He wants to fight the system. She's trying to work within it. He's a political firebrand. She's a quiet crusader for equality.
Ahmed Tibi and Hosnia Jabara were born in the same year in this same town - a half hour northeast of Tel Aviv - 41 years ago. They went through the same schools. And they are now freshmen in the same Knesset, Israel's parliament.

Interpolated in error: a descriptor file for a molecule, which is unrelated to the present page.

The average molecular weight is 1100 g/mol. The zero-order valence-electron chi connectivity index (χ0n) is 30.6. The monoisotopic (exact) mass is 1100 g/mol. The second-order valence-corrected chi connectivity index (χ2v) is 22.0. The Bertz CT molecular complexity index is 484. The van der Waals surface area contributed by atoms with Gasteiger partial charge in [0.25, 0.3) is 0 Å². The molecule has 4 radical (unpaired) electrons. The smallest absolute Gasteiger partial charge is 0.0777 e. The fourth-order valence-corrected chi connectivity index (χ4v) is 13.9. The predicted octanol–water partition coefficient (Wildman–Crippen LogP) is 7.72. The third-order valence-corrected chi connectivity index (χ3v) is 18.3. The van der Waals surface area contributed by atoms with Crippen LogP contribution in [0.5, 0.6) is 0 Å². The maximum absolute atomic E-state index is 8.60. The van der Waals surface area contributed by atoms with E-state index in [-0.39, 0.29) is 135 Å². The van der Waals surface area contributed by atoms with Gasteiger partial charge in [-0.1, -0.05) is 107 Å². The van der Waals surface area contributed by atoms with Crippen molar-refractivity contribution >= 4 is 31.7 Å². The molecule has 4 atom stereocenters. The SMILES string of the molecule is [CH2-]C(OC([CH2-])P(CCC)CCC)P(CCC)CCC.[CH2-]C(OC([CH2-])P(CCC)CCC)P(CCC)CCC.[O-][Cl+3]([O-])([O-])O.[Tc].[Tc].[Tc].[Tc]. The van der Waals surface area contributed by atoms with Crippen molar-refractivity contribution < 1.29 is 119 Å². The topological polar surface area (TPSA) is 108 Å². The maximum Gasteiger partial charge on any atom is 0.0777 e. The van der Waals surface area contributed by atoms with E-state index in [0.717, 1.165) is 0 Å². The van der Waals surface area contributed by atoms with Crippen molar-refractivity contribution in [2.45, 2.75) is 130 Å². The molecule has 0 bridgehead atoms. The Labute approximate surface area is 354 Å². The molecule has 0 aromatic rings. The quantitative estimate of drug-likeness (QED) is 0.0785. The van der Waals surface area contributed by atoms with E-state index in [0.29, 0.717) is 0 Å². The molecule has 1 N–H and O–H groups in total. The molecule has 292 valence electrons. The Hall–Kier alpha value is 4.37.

But they followed very different paths to Jerusalem. Dr. Tibi was elected last month on the slate of a new nationalist Arab party that wants Israel to forgo its character as a Jewish state and become a state of all its citizens. Ms. Jabara joined Meretz, a secular left-wing party that's characterized as Zionist, though it favors Palestinian rights and eventual statehood, and became the first Arab woman to be elected to the Israeli legislature. While Jabara's seat has been welcomed as a victory for the country's most underprivileged and underrepresented citizens, Tibi's presence in the Knesset already has him embroiled in conflict. For the past six years, he's been a paid political adviser to Palestinian leader Yasser Arafat. He even negotiated on behalf of the Palestinians during peace talks at Wye Plantation in Maryland last fall. To Israeli Jews who still harbor doubts over Arabs' loyalty to the state, Tibi's rsum is a particularly egregious case in point. By serving Mr. Arafat at a time when Israeli and Palestinian interests have seemed so diametrically opposed, he was, in effect, working for the enemy. Now, he wants to be assigned to one of Israel's most confidential clubs: the Knesset Foreign Affairs and Defense Committee, whose members are regularly given top-secret briefings on Israel's most sensitive military, strategic, and security matters. Right-wing Israeli politicians say that's out of the question. They charge that Tibi's alliance with Arafat rules out his eligibility to hear top-level updates by Israeli intelligence officials. Tibi says that he should be allowed on the committee as an Israeli citizen democratically elected to the Knesset. And on this - as on all matters of equality for Jews and Arabs in Israel - his former classmate, Jabara, agrees. But they concur on little else, especially on the way to achieve some of the same goals: peace with the Palestinians in the West Bank and Gaza, and equal rights for Arabs in Israel. Tibi and Jabara epitomize the ongoing identity crisis of the country's 1 million citizens who are Arab - about 1 in 6 Israelis: Whether to identify primarily with Palestinian nationalism, or to focus on getting a fair share of the pie as an ethnic minority in the Jewish state. Working from outside, or within Even the language they speak is different. In interviews with both Knesset members, he talks about representing Palestinian Arabs in Israel, and she talks about eliminating the gaps between Jews and the "Arab sector," the terminology Israelis have preferred for decades. Tibi says his position as a Palestinian Arab who holds Israel citizenship made him uniquely qualified to serve as an adviser to Arafat. Tibi was introduced to the chairman of the Palestine Liberation Organization in Tunisia in 1984. Tibi was fascinated by Arafat, and Arafat was eager to hear the politically astute Tibi's insights on Israeli politics. He's remained in contact with Arafat since, going on the Palestinian Authority's payroll after the Oslo Accords were signed in 1993. …